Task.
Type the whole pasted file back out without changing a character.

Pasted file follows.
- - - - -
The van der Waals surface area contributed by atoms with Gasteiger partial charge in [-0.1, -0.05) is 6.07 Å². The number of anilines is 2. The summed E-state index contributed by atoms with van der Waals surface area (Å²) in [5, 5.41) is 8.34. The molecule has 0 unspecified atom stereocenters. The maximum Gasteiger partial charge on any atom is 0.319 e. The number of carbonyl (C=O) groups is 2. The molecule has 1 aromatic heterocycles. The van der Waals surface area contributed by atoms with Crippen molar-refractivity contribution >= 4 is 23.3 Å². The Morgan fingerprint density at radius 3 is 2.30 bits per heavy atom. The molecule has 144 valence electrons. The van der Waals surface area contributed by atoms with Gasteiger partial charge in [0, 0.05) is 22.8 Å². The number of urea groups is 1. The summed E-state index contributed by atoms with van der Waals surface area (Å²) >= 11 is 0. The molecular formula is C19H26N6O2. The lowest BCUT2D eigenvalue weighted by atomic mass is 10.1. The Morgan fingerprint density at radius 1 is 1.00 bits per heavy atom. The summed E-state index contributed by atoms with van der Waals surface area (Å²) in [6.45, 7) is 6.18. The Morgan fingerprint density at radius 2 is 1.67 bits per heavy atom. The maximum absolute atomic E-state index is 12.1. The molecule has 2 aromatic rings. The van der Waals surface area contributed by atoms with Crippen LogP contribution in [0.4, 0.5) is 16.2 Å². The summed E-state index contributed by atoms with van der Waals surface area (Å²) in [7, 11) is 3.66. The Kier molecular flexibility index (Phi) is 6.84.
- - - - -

The van der Waals surface area contributed by atoms with Gasteiger partial charge in [-0.1, -0.05) is 6.07 Å². The number of anilines is 2. The summed E-state index contributed by atoms with van der Waals surface area (Å²) in [5, 5.41) is 8.34. The molecule has 0 unspecified atom stereocenters. The maximum Gasteiger partial charge on any atom is 0.319 e. The number of carbonyl (C=O) groups is 2. The molecule has 1 aromatic heterocycles. The van der Waals surface area contributed by atoms with Crippen molar-refractivity contribution >= 4 is 23.3 Å². The Morgan fingerprint density at radius 3 is 2.30 bits per heavy atom. The molecule has 144 valence electrons. The van der Waals surface area contributed by atoms with Gasteiger partial charge in [0, 0.05) is 22.8 Å². The number of urea groups is 1. The summed E-state index contributed by atoms with van der Waals surface area (Å²) >= 11 is 0. The molecular formula is C19H26N6O2. The lowest BCUT2D eigenvalue weighted by atomic mass is 10.1. The Morgan fingerprint density at radius 1 is 1.00 bits per heavy atom. The summed E-state index contributed by atoms with van der Waals surface area (Å²) in [6.45, 7) is 6.18. The Morgan fingerprint density at radius 2 is 1.67 bits per heavy atom. The maximum absolute atomic E-state index is 12.1. The molecule has 2 aromatic rings. The van der Waals surface area contributed by atoms with Crippen LogP contribution in [0.4, 0.5) is 16.2 Å². The summed E-state index contributed by atoms with van der Waals surface area (Å²) in [7, 11) is 3.66. The Kier molecular flexibility index (Phi) is 6.84.